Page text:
We are pleased to announce the latest quarterly public release of the Compute Library, version 17.9. In this blog, I will highlight some of the new features and functions that we have added.
The key additions you will find in this release are:
We have added many new functions addressing needs of developers who are targeting Arm based platforms. These new routines are written using OpenCL C and C (making use of NEON Intrinsics).
OpenCL C (targeting Mali GPUs):
Direct convolution is an alternative approach for performing the convolution layer based on the classic sliding window. On implementations of the Mali GPU Bifrost architecture this implementation can play a significant role on improving the performance of our CNNs (we have observed up to 1.5x better performance on AlexNet using Direct convolution).
There are many machine learning use-cases where it is possible to reduce computational precision in order to improve efficiency and performance. This has been an important area of focus for our engineers in the last quarter. We have implemented new versions of existing functions using lower precision, such as 8 bit and 16 bit fixed point, for both CPU and GPU.
GPU (OpenCL) - 8 bit fixed point
GPU (OpenCL) - 16 bit fixed-point
NEON - 16 bit fixed-point
When we started the Compute Library project, our primary purpose was to share a comprehensive set of low level functions for computer vision and machine learning that provided good performance - but most importantly that was reliable and portable. The library is there to reduce cost and time efforts by developers and partners targeting Arm processors, whilst at the same time, also to behave well across the many system configurations that our partners implement. This is why we chose to use NEON intrinsics and OpenCL C as the target languages. However, there are cases where it is critical to extract every ounce of performance from the hardware. We therefore looked at adding to the library low-level primitives optimised using hand-coded assembly tailored to the micro-architecture of the target CPU.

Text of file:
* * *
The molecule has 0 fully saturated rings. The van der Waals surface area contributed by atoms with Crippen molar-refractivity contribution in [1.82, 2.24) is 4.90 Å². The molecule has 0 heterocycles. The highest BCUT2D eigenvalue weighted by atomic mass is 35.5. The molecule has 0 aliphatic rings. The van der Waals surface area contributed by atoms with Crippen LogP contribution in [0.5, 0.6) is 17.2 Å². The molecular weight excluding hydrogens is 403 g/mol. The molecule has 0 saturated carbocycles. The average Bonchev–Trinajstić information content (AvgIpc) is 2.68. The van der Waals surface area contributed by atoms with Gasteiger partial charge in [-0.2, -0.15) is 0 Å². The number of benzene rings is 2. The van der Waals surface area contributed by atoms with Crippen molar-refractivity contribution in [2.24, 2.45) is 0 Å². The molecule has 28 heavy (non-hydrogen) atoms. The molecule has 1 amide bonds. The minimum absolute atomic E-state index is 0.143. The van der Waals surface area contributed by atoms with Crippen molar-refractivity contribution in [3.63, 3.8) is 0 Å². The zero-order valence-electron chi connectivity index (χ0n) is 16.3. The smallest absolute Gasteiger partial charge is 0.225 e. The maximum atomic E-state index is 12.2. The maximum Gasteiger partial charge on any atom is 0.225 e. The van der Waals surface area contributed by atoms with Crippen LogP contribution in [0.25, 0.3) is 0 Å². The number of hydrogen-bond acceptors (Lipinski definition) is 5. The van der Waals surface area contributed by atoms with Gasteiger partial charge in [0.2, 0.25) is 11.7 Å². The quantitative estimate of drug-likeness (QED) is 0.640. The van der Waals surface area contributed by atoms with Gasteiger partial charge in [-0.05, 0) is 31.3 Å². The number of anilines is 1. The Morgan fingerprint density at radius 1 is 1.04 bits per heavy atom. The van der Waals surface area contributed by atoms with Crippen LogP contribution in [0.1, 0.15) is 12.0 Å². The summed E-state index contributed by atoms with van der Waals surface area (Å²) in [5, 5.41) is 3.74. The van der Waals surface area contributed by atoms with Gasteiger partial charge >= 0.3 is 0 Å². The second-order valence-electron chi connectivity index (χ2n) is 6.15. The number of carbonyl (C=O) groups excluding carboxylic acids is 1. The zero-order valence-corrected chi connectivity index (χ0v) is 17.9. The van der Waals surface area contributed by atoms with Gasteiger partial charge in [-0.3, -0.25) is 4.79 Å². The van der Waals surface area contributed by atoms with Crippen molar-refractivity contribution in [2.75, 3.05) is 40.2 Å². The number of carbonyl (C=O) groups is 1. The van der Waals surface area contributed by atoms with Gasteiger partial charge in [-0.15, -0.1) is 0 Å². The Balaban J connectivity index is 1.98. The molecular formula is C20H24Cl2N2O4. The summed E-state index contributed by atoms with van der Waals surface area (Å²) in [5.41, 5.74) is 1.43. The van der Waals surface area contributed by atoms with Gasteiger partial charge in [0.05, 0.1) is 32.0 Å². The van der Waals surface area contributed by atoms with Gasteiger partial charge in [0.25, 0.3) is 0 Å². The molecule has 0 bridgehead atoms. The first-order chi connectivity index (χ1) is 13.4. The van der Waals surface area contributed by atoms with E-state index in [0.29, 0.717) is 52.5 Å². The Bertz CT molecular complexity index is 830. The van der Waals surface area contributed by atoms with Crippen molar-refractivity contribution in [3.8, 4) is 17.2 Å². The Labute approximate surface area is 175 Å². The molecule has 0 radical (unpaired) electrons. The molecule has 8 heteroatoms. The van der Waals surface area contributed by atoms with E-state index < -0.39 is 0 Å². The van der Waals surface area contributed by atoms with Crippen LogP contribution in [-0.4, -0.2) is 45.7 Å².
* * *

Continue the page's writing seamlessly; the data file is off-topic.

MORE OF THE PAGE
To decide what functions we should focus on, our Research team has been investigating machine learning workloads, using the Caffe framework.
The three workloads used were:
The following diagram shows the instructions profile of these workloads:
Our team found that around 50-80% of the computation for the networks was inside of the SGEMM function, which multiplies two floating point matrices together. There were a few other functions that popped up as well, such as power functions and a function to convert the dimensions of a matrix. The rest of the computation spread in a long-tail distribution.
One trend that you can see is that the larger networks tend to have a higher proportion of SGEMM, although this likely has more to do with the configuration of the layers rather than specifically the size. What we can draw from this is that matrix multiplication is really important for neural networks. If there’s a target function to optimize, this is it.
In this release of the library we have added a CPU assembly optimized version of SGEMM (FP32) for Cortex-A53 and Cortex-A72 processors. The performance of these routines will vary depending on the platform, however in our tests we are seeing great general performance improvements. For example, we ran the AlexNet benchmark on Firefly board (64 bit, multi-threaded) and measured performance an uplift on Cortex-A72 of approximately 1.6x.